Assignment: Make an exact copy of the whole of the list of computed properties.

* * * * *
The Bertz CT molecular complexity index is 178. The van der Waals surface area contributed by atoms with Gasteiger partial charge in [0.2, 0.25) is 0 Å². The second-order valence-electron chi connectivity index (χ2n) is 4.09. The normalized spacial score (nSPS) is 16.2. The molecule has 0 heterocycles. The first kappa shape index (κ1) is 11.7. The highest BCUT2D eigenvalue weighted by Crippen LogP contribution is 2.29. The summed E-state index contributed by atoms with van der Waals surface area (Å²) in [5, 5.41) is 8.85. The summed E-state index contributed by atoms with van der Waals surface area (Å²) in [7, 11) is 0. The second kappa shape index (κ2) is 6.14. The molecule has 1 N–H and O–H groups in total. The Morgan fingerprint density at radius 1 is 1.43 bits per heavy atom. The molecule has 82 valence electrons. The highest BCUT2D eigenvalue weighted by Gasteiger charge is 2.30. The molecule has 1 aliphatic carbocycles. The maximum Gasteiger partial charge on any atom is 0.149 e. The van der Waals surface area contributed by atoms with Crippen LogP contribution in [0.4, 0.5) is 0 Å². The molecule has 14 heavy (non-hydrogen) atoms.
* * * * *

The Bertz CT molecular complexity index is 178. The van der Waals surface area contributed by atoms with Gasteiger partial charge in [0.2, 0.25) is 0 Å². The second-order valence-electron chi connectivity index (χ2n) is 4.09. The normalized spacial score (nSPS) is 16.2. The molecule has 0 heterocycles. The first kappa shape index (κ1) is 11.7. The highest BCUT2D eigenvalue weighted by Crippen LogP contribution is 2.29. The summed E-state index contributed by atoms with van der Waals surface area (Å²) in [5, 5.41) is 8.85. The summed E-state index contributed by atoms with van der Waals surface area (Å²) in [7, 11) is 0. The second kappa shape index (κ2) is 6.14. The molecule has 1 N–H and O–H groups in total. The Morgan fingerprint density at radius 1 is 1.43 bits per heavy atom. The molecule has 82 valence electrons. The highest BCUT2D eigenvalue weighted by Gasteiger charge is 2.30. The molecule has 1 aliphatic carbocycles. The maximum Gasteiger partial charge on any atom is 0.149 e. The van der Waals surface area contributed by atoms with Crippen LogP contribution in [0.4, 0.5) is 0 Å². The molecule has 14 heavy (non-hydrogen) atoms.